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Facebook to crack down on gender-based hate following outcry

Categories: Community, Science & Technology

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Women, Action & The Media posted this image, which has been close-cropped to remove a crude slogan, in their roundup of flagrantly violent yet permitted Facebook posts. (WAM/Facebook)


Facebook has pledged to "do better" when it comes to rooting out posts that trivialize rape, target women or otherwise incite gender-based violence.

The social media giant's five-step pledge to overhaul its policies on controversial, harmful and hateful speech follows mounting pressure from critics and concerned advertisers.

A detailed open letter from a long list of groups, including YWCA Canada and the Canadian Women's Foundation, pointed to widespread images of battered and bloodied women, crude slogans and other posts that degrade or threaten women.

The coalition called for swift action, and invited supporters to use the Twitter hashtag #FBrape to spread awareness of the campaign.

Facebook's response came in the form of a blog post published Tuesday.

"[W]e realize that our defense of freedom of expression should never be interpreted as license to bully, harass, abuse or threaten violence," wrote Facebook's VP of Global Public Policy, Marne Levine.

"In recent days, it has become clear that our systems to identify and remove hate speech have failed to work as effectively as we would like, particularly around issues of gender-based hate."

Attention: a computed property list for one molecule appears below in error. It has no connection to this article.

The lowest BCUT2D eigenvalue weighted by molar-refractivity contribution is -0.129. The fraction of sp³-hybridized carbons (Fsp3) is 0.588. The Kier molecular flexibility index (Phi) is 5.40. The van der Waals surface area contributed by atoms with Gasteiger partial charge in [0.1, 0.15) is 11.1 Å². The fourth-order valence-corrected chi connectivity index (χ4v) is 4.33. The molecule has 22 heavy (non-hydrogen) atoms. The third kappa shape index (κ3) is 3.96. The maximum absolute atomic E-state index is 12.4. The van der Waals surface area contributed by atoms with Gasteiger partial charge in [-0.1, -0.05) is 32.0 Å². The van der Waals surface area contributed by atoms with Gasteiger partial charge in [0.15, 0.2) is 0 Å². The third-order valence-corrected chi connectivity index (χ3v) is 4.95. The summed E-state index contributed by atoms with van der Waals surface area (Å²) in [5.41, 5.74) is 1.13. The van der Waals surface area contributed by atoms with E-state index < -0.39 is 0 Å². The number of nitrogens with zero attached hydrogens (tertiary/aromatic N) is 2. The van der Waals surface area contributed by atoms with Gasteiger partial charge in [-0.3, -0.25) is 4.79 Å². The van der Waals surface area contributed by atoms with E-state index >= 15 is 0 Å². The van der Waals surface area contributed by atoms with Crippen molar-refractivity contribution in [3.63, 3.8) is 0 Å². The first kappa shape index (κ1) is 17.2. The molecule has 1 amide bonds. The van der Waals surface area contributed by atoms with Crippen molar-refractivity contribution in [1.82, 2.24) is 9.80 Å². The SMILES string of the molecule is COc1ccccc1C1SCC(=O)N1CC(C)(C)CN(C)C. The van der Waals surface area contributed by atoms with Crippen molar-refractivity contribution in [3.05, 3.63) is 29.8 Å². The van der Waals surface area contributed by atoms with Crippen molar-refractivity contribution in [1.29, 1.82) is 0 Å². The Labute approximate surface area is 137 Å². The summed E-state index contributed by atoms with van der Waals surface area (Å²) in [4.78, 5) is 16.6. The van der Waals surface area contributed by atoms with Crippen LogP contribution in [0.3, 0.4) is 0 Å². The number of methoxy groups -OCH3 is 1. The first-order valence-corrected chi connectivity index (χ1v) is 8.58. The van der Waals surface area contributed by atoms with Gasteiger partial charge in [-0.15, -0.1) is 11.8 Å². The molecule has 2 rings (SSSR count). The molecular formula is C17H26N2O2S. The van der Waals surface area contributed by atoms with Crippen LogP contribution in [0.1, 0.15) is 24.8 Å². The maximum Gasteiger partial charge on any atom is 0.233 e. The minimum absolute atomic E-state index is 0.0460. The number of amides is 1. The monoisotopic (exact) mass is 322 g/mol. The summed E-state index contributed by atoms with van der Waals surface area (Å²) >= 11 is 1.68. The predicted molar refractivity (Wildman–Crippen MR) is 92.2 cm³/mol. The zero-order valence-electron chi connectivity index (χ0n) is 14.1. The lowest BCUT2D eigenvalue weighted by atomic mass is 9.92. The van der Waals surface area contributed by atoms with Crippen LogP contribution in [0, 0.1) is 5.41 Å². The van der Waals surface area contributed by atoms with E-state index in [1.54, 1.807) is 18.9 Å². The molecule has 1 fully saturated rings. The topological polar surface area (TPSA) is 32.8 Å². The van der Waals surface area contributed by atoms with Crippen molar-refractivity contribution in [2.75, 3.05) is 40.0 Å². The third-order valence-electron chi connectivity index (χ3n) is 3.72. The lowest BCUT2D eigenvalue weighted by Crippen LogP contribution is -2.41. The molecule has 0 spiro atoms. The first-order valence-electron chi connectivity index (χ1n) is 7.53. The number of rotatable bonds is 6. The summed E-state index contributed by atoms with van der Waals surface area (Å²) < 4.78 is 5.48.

Levine went on to admit that problem content often stays up too long, or falls through the cracks due "outdated criteria."

A group behind the campaign - including the The Everyday Sexism Project - and like-minded observers online celebrated the company's pledge to tighten up their policy.


Among other things, Facebook promised to update its guidelines, consult marginalized groups, re-train employees and make it harder for users who post "cruel and insensitive" comments to hide behind pseudonyms.

Advertising dollars at stake

Supporters of the campaign reached out to major advertisers, such as Dove and Nissan, asking that they consider pulling their ads on Facebook. At least 13 agreed, according to Everyday Sexism founder Laura Bates.
 
"As such an enormous social networking platform that has over a billion users worldwide, we felt that Facebook obviously has a huge influence on social norms and what's culturally acceptable," Bates said in an interview with CBC's Jian Ghomeshi, which aired Tuesday.

Bates pointed out that Facebook has removed images of women breastfeeding, or bearing their chests post-mastectomy, or using their own bodies for political protests.

"Of course we can't control what happens everywhere on the internet, but Facebook does already choose to censor content that it considers to be ... unacceptable."

Bates added that many companies, including Nissan's U.K. division, were "shocked and distressed to realize their adverts were coming up alongside this material."

What do you make of this campaign and Facebook's response?

Have you seen images promoting or making light of gender-based violence on Facebook? Have you ever reported them? Why or why not?
 

Tags: Community, Technology

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